Zonnique: Both my parents have just taught me to try to be as on top of your own business as you can, like reading all contracts even if you have to have somebody go over it again. Really just being in tune with what's going on around you so people don't always make the decisions for you and so that you can become your own boss. How have you seen the music industry evolve since starting in the business 16 years ago? 

Zonnique:  I would say going into it even though my parents never made it seem like it was something easy I think just from looking at people and I guess I would say outside looking in all of it looks so glamorous. I always thought, ‘All I have to do is this and that and I'm going to be Beyoncé.’ It's really not like that at all like, there are so many steps you have to take to get to certain places. There is so much politicking that you don't even know just step into the music industry. My parents learned a lot from the beginning. [And I’ve seen] the difference between my fantasy and the reality of it. What's something that you're looking forward to with your music once the coronavirus pandemic ends? What's something that’s on your music bucket list?

Zonnique: I'm definitely shooting my videos first. That is the main thing that I'm really just wanting to do so bad. We wanted to do it before we even put the music out, but you know, Corona kinda stepped in and now everything has been pushed back. If we’re on lockdown for six more months, we have to think of a quarantine video. I'm so sad about it because I haven't shot a video in so long and that's like my favorite thing to do is to shoot videos.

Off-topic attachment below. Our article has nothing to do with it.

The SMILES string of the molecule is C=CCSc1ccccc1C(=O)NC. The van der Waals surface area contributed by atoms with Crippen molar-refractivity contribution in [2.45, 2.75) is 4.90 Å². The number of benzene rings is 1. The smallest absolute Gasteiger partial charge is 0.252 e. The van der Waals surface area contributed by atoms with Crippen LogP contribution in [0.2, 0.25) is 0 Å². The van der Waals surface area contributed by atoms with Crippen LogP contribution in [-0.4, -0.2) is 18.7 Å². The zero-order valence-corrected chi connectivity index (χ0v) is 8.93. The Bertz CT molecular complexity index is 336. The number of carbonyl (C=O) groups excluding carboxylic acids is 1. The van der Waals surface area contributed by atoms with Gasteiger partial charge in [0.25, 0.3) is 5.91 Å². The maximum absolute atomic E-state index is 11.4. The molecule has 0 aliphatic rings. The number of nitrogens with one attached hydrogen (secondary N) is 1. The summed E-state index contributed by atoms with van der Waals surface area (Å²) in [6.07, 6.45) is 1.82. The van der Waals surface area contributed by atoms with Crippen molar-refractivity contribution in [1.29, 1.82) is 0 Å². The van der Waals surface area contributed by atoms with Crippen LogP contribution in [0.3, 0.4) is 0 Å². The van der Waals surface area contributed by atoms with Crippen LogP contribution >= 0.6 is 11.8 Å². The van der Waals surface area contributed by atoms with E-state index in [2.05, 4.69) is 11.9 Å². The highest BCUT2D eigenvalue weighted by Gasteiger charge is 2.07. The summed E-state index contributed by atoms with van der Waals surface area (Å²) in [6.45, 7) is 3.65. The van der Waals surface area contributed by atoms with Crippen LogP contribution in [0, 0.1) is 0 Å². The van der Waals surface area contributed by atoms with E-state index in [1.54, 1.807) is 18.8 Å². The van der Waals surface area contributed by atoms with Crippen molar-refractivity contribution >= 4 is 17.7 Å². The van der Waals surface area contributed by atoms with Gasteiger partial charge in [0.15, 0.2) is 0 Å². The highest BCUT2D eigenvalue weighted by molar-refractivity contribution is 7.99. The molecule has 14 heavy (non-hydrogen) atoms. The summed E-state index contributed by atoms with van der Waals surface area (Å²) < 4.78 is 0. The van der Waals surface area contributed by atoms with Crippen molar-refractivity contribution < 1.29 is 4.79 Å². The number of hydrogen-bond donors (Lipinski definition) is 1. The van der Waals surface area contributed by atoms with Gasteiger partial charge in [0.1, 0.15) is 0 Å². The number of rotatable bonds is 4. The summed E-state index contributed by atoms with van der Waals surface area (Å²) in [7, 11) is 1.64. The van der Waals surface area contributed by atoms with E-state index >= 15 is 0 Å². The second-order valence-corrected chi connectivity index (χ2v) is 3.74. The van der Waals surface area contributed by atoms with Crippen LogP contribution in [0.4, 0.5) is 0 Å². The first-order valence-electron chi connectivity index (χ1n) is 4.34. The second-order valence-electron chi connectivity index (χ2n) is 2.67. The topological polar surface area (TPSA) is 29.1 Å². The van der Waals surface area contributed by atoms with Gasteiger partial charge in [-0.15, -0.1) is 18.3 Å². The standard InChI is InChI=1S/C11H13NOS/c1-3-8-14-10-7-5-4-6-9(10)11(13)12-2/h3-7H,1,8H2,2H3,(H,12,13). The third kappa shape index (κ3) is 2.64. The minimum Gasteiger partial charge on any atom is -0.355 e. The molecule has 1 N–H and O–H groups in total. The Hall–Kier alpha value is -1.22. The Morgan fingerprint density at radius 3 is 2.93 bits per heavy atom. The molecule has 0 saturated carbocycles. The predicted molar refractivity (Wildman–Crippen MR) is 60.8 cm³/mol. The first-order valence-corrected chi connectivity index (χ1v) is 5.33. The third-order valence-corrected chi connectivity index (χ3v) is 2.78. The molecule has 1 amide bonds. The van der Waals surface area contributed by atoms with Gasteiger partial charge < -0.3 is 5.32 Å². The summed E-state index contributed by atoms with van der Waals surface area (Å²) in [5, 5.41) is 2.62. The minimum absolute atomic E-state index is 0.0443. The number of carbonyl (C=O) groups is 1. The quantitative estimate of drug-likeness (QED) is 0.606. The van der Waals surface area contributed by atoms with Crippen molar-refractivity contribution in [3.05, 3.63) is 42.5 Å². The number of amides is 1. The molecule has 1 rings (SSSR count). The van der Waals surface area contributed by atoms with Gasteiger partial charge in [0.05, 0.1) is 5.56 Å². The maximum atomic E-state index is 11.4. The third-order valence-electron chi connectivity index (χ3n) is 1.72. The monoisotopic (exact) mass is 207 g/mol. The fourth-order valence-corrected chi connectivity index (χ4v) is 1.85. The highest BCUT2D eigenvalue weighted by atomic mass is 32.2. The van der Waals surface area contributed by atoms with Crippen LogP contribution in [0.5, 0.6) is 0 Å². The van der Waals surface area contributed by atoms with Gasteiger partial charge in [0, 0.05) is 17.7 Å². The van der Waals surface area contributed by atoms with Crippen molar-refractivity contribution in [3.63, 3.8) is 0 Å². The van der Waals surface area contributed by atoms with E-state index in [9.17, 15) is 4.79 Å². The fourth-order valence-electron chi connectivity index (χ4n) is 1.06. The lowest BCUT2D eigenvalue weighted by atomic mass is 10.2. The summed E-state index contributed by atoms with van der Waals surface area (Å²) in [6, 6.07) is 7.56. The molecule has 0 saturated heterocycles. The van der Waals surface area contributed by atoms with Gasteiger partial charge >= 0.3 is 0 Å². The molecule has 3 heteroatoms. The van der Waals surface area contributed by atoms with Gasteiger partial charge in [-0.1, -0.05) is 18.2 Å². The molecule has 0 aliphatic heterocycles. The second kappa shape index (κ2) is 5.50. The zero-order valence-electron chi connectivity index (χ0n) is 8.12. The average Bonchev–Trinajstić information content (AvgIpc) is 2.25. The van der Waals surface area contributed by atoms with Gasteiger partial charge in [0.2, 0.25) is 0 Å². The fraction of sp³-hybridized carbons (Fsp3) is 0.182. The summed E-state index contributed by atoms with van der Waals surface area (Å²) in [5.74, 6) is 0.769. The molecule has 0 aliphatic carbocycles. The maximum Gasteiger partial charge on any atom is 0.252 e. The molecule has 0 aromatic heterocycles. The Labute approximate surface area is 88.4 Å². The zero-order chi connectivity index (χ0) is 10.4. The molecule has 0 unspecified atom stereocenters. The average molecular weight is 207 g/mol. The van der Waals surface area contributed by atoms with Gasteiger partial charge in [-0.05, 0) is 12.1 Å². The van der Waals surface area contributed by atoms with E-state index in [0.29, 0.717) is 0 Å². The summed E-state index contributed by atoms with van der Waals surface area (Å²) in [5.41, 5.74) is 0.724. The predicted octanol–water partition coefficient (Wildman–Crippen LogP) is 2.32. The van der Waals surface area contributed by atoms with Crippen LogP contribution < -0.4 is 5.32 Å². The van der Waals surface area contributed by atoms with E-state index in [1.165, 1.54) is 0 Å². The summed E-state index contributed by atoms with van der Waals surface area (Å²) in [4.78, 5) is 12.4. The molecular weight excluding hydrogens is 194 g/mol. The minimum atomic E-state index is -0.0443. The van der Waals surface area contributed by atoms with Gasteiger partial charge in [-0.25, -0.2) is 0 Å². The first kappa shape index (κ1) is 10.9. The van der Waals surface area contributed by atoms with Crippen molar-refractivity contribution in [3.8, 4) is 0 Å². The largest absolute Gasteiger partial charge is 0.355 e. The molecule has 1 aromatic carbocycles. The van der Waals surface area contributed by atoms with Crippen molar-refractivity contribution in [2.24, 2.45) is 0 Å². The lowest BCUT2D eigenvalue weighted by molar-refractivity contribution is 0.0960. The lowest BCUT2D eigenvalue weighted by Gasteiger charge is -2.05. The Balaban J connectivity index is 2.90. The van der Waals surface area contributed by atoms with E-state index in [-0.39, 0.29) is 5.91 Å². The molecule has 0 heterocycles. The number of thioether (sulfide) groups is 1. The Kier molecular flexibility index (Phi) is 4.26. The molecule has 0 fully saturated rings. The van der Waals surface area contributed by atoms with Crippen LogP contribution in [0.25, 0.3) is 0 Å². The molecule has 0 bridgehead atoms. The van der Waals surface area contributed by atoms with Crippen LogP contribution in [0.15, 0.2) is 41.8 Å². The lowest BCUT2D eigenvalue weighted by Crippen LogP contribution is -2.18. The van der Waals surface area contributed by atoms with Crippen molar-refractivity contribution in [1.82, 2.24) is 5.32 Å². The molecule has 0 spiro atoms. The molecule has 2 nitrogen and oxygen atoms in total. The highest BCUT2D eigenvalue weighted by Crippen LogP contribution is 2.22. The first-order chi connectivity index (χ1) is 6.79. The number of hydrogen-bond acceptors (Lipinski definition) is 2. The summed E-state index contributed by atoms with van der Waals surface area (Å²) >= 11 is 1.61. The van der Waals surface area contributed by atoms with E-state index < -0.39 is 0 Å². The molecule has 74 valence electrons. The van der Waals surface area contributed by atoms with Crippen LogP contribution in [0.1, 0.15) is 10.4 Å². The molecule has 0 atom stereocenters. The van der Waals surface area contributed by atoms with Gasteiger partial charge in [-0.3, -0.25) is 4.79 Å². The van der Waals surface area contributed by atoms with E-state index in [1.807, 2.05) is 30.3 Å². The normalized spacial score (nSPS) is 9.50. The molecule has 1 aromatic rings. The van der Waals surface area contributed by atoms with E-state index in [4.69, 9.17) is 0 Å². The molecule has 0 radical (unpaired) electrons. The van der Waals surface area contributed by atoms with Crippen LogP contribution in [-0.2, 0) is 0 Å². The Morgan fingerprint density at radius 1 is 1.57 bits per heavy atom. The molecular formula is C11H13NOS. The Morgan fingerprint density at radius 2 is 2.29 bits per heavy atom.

So, I'm really hoping [the coronavirus crisis] is actually over soon but if not we have to do a quarantine style video. For my project, I definitely want to put it out in the next few months. [The coronavirus pandemic] is really where we're trying to plan around which is so crazy and different, but hopefully, I can put out my project in the next two months or so. Just putting out my body of work is what I would like to do in my next. On a recent episode of Friends & Family Hustle, Monica gave you sound advice on choosing what single to release during your intimate listening session with her, your mother, and Reginae Carter. She said, “It has to be some level of substance in order to sustain.” What is the recipe for a great single?    

Zonnique: I would say that it's hard to say because I never had a hit single so I can't really say 'Oh this is a perfect recipe.' But I would just say that's something that immediately sounds like a winner or immediately makes somebody feel a way or they can't get it out of their heads, that is what I look for.